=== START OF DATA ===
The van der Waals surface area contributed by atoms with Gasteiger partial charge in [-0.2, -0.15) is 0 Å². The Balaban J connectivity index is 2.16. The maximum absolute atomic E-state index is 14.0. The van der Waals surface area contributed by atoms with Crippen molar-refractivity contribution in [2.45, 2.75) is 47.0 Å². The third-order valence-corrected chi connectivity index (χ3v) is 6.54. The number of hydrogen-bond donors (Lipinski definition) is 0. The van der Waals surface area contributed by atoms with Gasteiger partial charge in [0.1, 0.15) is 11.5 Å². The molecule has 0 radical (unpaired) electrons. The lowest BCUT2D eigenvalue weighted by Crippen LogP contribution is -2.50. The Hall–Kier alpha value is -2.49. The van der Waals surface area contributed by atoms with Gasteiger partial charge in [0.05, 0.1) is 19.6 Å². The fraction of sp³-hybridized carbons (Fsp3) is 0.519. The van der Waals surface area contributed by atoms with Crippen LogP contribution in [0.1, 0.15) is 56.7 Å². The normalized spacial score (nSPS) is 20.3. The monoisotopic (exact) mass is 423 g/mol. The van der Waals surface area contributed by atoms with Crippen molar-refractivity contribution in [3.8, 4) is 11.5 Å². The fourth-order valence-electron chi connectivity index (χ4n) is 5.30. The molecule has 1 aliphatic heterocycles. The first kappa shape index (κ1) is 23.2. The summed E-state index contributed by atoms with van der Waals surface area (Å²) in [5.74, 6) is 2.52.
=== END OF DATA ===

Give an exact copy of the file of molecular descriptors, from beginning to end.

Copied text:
The van der Waals surface area contributed by atoms with Gasteiger partial charge in [-0.2, -0.15) is 0 Å². The Balaban J connectivity index is 2.16. The maximum absolute atomic E-state index is 14.0. The van der Waals surface area contributed by atoms with Crippen molar-refractivity contribution in [2.45, 2.75) is 47.0 Å². The third-order valence-corrected chi connectivity index (χ3v) is 6.54. The number of hydrogen-bond donors (Lipinski definition) is 0. The van der Waals surface area contributed by atoms with Gasteiger partial charge in [0.1, 0.15) is 11.5 Å². The molecule has 0 radical (unpaired) electrons. The lowest BCUT2D eigenvalue weighted by Crippen LogP contribution is -2.50. The Hall–Kier alpha value is -2.49. The van der Waals surface area contributed by atoms with Gasteiger partial charge in [0.05, 0.1) is 19.6 Å². The fraction of sp³-hybridized carbons (Fsp3) is 0.519. The van der Waals surface area contributed by atoms with Crippen LogP contribution in [0.1, 0.15) is 56.7 Å². The normalized spacial score (nSPS) is 20.3. The monoisotopic (exact) mass is 423 g/mol. The van der Waals surface area contributed by atoms with Crippen molar-refractivity contribution in [3.8, 4) is 11.5 Å². The fourth-order valence-electron chi connectivity index (χ4n) is 5.30. The molecule has 1 aliphatic heterocycles. The first kappa shape index (κ1) is 23.2. The summed E-state index contributed by atoms with van der Waals surface area (Å²) in [5.74, 6) is 2.52.